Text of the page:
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The Anniversary of the Belarusian Komsomol

The exhibition is dedicated to the 100th anniversary of the Leninist Young Communist League of Belarus founded on September 24, 1920. There was the 1st Congress of the organization on that day. The 1st Congress of the Komsomol organizations of the Western Commune was held in Smolensk on December 25–27, 1918. It established the program, the statute and some resolutions on organizational issues, which were declared as actual by the 1st All-Belarusian Congress of the Komsomol in 1920. So, the 12th Plenum of the Central Committee of the Leninist Young Communist League of Belarus (1990) also proved December 25, 1918 as the time of the foundation of the Leninist Young Communist League of Belarus. There are some youth organizations in the country nowadays.

The Soviet Komsomol consisted of the population aged 14 to 28. So, the theme of the Komsomol and youth in life and art was inseparable. The displayed works are free of the Komsomol features. They are just about young people.

The collection of the National Art Museum of the Republic of Belarus shows the Komsomol movement historically and in different activities. Its starting is depicted in the works of Juryj Pen, Mikhail Filipovich, Jaugen Zajtsaw, Raisa Kudrievich, Aliaksandr Finski, Mikalaj Jakavienka. The war events and heroes are presented in the works of Siargej Vakar, Isaak Davidovich, Maj Dantsyg, Valiantsin Zankovich, Barys Ivontsjew, Algerd Malishiewski, Mikhail Savitski, Anatol Sieliatytski. The youth postwar construction and production is captured in the works of Ivan Akhriemchyk, Anatol Bachkarow, Valiantsin Barawko, Raisa Kudrievich, Lew Lejtman, Piotr Lysienka, Leanid Marchanka, Mikalaj Ryzhykaw, Ivan Tsikhanaw, Mikhail Chiepik. Studies, rest, sports, military service are in the works of Zair Azgur, Andrej Zaspitski, Aliaksandr Kishchanka, Nadzeja Livientsava, Aliaksandr Miatlitski, Mikalaj Paliankow, Mikalaj Seleshchuk, Leanid Shchamialiow. The displayed works are made in the style of socialist realism. A number of them were exhibited at the anniversary exhibitions dedicated to the All-Union (1968) and Belarusian (1971) Komsomol – the works of Ivan Akhriemchyk, Siargej Vakar, Isaak Davidovich, Juryj Zajtsaw, Raisa Kudrievich, Piotr Lysienka, Algerd Malishiewski, Mikalaj Ryzhykaw, Mikhail Savitski, Mikalaj Jakavienka.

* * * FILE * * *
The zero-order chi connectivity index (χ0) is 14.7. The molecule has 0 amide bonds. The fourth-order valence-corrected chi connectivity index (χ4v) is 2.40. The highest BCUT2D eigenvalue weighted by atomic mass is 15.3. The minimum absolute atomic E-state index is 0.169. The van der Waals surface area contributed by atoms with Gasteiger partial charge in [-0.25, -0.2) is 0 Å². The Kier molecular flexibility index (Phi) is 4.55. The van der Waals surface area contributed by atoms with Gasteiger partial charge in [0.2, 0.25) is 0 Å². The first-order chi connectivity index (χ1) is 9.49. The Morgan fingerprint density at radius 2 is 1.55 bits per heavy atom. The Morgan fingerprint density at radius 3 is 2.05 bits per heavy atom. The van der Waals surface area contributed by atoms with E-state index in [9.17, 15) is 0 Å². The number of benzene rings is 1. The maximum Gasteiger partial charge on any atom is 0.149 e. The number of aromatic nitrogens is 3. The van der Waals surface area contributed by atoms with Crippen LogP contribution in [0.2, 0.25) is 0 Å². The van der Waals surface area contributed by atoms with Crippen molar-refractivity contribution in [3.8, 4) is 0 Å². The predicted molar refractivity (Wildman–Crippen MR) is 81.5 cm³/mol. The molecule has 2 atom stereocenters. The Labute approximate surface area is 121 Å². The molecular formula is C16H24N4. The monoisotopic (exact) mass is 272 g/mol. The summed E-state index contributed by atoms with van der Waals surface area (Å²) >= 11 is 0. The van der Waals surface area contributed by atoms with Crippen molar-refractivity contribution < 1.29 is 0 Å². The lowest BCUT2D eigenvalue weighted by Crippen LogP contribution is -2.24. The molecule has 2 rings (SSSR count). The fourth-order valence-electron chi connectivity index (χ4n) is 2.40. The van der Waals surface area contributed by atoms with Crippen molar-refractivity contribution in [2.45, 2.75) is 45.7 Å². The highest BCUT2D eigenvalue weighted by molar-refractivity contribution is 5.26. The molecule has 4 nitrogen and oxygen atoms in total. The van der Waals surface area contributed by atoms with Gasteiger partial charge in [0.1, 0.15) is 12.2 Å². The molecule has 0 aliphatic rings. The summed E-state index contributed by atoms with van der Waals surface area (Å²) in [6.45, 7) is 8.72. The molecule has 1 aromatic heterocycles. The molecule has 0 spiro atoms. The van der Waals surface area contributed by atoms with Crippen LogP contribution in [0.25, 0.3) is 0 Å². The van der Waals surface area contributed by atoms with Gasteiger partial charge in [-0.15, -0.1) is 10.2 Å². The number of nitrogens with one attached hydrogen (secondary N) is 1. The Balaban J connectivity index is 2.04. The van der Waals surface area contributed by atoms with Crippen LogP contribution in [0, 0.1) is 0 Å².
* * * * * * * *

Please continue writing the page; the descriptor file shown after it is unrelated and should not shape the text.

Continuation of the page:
It is seen how people, time, and art changed through the painting, graphics and sculpture of the 1920s – the 1980s. The artists gradually mastered fresh subjects according to their attitude and style in the 1920s. The theme of youth was in the art of 70-year-old Juryj Pen and 30-year-old Mikhail Filipovich. Raisa Kudrievich, Juryj Zajtsaw, Aliaksandr Finski, Mikalaj Jakavienka depicted events and characters of that time within romantic concept. The theme of youth was traditionally associated with the delicacy of feeling and thought, purity intentions, self-sacrificing attitude in the name of the idea. Life and ideology influenced on art, and the art influenced on the life. These masters’ works are special with their individual styles associated with artists’ choice and abilities: Raisa Kudrievich’s emotional and free painting, Mikalaj Jakavienka’s modeling, Juryj Zajtsaw’s dynamic forms, Aliaksandr Finski’s calm narration.

The works devoted to the war are dramatic and emotional, sometimes expressive, for example, tragic and elegiac paintings by Algerd Malishiewski, Mikhail Savitski, Isaak Davidovich, Maj Dantsyg and Raisa Kudrievich. Based on specific events and realities, the artists interpret life as concepts of faith, struggle, courage and self-sacrifice. Siargej Vakar, Barys Ivontsjew and Anatol Sieliatytski made the particular historical figures. However, the portrait sculpture has a monumental and generalized specificity of the image and form.